This book shows that transport matters. Comprising a series of highly accessible chapters written by respected experts, it reviews key transport issues and explains how and why effective and efficient transport is fundamental to successfully addressing all manner of public policy goals. Contributors explore how we 'do' transport, as a result of the technologies available to us and the cultures surrounding how we use them, and examine how this has significant social, economic and environmental consequences. They also provide key recommendations for how we could do things differently to bring about a happier, healthier and more economically secure future for all of us.
Liverpool Beyond the Brink is a fascinating commentary on the economic decline that caused the physical, social and political fragmentation of the imperial city during the1970s and the efforts since then to revive and reconnect it. It charts Liverpool's fall in the 1980s, its gradual normalisation in the 1990s, its staggering achievements and, as a European city in the first part of this century, its efforts to be ambitious in an age of austerity. This thought-provoking work asks: how far has Liverpool come and where does it now stand in comparison with thirty years ago and alongside other cities in the UK? What were the most important forces driving change? Who helped the most and who helped the least? Who and where gained the most and who and where gained the least? Finally, the author asks what is next for Liverpool: what are the current challenges for the city? Liverpool Beyond the Brink identifies the key economic, social and political challenges facing the city today to ensure there is increased productivity, future development is high quality and that the benefits of the city's renaissance are experienced by all the people in Liverpool in all parts of the city. [Cover image: Liverpool Waterfront 2017? McCoy Wynne (mccoywynne.co.uk)]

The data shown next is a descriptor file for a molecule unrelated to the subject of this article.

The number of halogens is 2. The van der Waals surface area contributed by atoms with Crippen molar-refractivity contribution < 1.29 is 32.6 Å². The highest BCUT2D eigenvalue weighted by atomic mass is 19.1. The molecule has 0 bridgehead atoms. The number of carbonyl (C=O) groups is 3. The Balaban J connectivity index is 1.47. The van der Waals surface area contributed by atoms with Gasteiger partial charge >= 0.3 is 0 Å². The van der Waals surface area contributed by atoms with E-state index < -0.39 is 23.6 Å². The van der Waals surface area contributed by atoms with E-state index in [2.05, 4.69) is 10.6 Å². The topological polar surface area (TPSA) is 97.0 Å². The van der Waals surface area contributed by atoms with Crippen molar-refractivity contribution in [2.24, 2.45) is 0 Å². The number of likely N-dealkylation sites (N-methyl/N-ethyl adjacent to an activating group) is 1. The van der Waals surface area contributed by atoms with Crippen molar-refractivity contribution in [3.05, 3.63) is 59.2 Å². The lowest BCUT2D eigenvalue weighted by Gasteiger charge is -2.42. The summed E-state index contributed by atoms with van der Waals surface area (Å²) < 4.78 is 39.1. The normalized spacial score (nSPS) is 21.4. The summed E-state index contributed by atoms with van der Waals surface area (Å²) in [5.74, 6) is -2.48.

Focusing on house building and conservation politics in England, Spiers uses his considerable experience and extensive research to demonstrate why the current model doesn't work, and why there needs to be both planning reform and a more active role for the state, including local government.
Population, cars and motorbikes have increased at higher than expected rates in Ho Chi Minh City, leading to increased congestion and strain on existing transportation infrastructure. While the city has a transportation infrastructure plan, it lacks adequate funds and is reliant on official development assistance (ODA) and foreign direct investment (FDI) to finance it. Amidst the backdrop of an opaque regulatory environment and intense competition among global ODA institutions, city officials speculate on multiple and contradictory transportation projects simultaneously. Conflicting interests between Bus Rapid Transit and Metro projects in Hanoi and Ho Chi Minh City exemplify the state's speculative forms of governance in capturing transnational flows of ODA capital to finance infrastructure and call into question dominant framings of infrastructure as rational processes and technologies that work against the so-called irrational and unplanned structure of the city.